Researchers Study Breeding Biology of the Xinjiang Ground-jay, an Endemic Bird Species in China
Podoces belongs to the Passeriformes and there are four species in this genus, the Xinjiang ground-jay (Podoces biddulphi), Mongolian ground-jay (P. hendersoni), Turkestan ground-jay (P. panderi), and Iranian ground-jay (P. pleskei). The Xinjiang ground-jay is endemic to China and it is also the second class national protected wild animals in China. The Xinjiang ground-jay mainly distributed in the Taklimakan Desert and its adjacent areas. Because of the special living environment, we have very limited understanding of this species since it has been discoveried in 1874.
In response to the above situation, a team of researchers from the Xinjiang Institute of Ecology and Geography, Chinese Academy of Sciences used unmanned aerial vehicles (UAVs) and 24-hours video monitoring equipment to carry out a three-years continuous investigation on the breeding biology of Xinjiang ground-jay on the southern edge of the Taklimakan Desert.
The results showed that the density of Xinjiang ground-jays was about 0.05-0.07 pairs/km2, and they mainly nested on Tamarix spp. The clutch size is 1-3 eggs, and the average major and minor egg axis was 3.3 cm and 2.3 cm. Compared with other ground-jay of the same genus, Xinjiang ground-jays laid fewer but larger eggs, which may be due to the need to increase reproductive investment and improve reproductive success in harsh environments. The eggs of Xinjiang ground-jays are mainly incubated by females, and the incubation period is about 18 days. The nestling period is about 17 days. Nestlings were fed by both parents, and the nestling's food consisted of the lizards and beetles. The growth and development of nestlings can be divided into three stages: from day 0 to day 5, the nestlings have closed eyes, corneous beaks, and downy feathers covering most of their bodies; On days 5 to 10, the nestlings open their eyes; After more than 10 days, the nestlings can stand with feathers covering their entire body. A total of 32 eggs were recorded, and 12 nestlings eventually left the nest, which indicated a low reproductive success rate. The main causes of breeding failure are bad weather and predation by raptors. This study reports the detail information of the breeding biology of the Xinjiang ground-jays for the first time and also provides a new perspective for exploring how birds adapt to arid desert environment.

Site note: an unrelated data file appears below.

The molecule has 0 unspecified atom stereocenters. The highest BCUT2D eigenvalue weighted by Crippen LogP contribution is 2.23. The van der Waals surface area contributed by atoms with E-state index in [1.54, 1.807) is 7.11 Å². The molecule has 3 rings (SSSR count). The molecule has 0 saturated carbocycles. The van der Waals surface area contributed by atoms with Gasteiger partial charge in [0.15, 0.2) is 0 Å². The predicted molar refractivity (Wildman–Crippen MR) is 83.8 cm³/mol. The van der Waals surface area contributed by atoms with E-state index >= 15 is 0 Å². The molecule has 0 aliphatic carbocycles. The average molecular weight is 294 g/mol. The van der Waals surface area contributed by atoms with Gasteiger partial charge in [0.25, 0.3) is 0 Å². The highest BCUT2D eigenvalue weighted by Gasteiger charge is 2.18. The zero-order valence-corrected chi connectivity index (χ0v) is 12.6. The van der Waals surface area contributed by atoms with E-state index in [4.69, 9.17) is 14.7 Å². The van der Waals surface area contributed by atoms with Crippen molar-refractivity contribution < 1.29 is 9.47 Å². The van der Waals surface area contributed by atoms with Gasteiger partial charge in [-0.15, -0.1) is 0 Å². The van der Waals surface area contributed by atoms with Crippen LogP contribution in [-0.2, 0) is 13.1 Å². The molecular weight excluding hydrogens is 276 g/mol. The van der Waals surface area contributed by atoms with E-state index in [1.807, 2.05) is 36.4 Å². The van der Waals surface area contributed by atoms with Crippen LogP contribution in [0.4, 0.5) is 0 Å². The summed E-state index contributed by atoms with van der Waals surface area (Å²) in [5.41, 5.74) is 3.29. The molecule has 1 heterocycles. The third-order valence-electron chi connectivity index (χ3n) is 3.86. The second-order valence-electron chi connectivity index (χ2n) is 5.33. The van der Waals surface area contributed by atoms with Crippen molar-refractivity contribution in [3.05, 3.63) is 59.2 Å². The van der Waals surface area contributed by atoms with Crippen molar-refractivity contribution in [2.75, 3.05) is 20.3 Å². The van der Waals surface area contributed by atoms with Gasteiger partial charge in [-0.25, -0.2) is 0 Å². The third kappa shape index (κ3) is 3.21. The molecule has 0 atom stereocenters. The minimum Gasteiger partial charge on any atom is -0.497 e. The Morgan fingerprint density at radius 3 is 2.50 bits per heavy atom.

The related results were published in the Global Ecology and Conservation under the title of “Breeding biology of the Xinjiang ground-jay Podoces biddulphi in the Taklimakan Desert, NW China”. The first author of the paper is Master student Kechun Wang of Xinjiang Institute of Ecology and Geography. Associate Prof. Wenxuan Xu and Feng Xu are the co-corresponding authors. The research was supported by the National Natural Science Foundation of China and the China Biodiversity Observation Networks (Sino-BON).
Figure 1 Xinjiang ground-jay.
Figure 2 Nest and eggs of the Xinjiang ground-jay.
Figure 3 Xinjiang ground-jay female feeding the nestlings.
Figure 4 Xinjiang ground-jay nestling growth curves for six morphological variables.
Xinjiang Institute of Ecology and Geography